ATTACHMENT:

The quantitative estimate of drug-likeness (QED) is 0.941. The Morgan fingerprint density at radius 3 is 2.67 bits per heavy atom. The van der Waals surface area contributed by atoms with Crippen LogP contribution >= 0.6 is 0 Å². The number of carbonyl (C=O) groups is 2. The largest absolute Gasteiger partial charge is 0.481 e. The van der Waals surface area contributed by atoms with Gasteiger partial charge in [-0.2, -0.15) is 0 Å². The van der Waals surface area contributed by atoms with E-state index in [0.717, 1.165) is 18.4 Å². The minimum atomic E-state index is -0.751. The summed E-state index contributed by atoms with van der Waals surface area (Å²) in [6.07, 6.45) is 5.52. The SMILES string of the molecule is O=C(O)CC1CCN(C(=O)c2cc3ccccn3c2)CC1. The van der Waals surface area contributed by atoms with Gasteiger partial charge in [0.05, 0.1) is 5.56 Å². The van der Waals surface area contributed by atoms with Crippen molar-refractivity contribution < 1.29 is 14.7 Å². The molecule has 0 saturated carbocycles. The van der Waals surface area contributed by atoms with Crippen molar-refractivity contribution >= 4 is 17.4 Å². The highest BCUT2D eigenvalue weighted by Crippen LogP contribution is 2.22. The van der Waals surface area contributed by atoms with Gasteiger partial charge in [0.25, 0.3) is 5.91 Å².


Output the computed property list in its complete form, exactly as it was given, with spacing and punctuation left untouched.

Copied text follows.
The quantitative estimate of drug-likeness (QED) is 0.941. The Morgan fingerprint density at radius 3 is 2.67 bits per heavy atom. The van der Waals surface area contributed by atoms with Crippen LogP contribution >= 0.6 is 0 Å². The number of carbonyl (C=O) groups is 2. The largest absolute Gasteiger partial charge is 0.481 e. The van der Waals surface area contributed by atoms with Gasteiger partial charge in [-0.2, -0.15) is 0 Å². The van der Waals surface area contributed by atoms with E-state index in [0.717, 1.165) is 18.4 Å². The minimum atomic E-state index is -0.751. The summed E-state index contributed by atoms with van der Waals surface area (Å²) in [6.07, 6.45) is 5.52. The SMILES string of the molecule is O=C(O)CC1CCN(C(=O)c2cc3ccccn3c2)CC1. The van der Waals surface area contributed by atoms with Gasteiger partial charge in [0.05, 0.1) is 5.56 Å². The van der Waals surface area contributed by atoms with Crippen molar-refractivity contribution < 1.29 is 14.7 Å². The molecule has 0 saturated carbocycles. The van der Waals surface area contributed by atoms with Crippen molar-refractivity contribution >= 4 is 17.4 Å². The highest BCUT2D eigenvalue weighted by Crippen LogP contribution is 2.22. The van der Waals surface area contributed by atoms with Gasteiger partial charge in [0.25, 0.3) is 5.91 Å².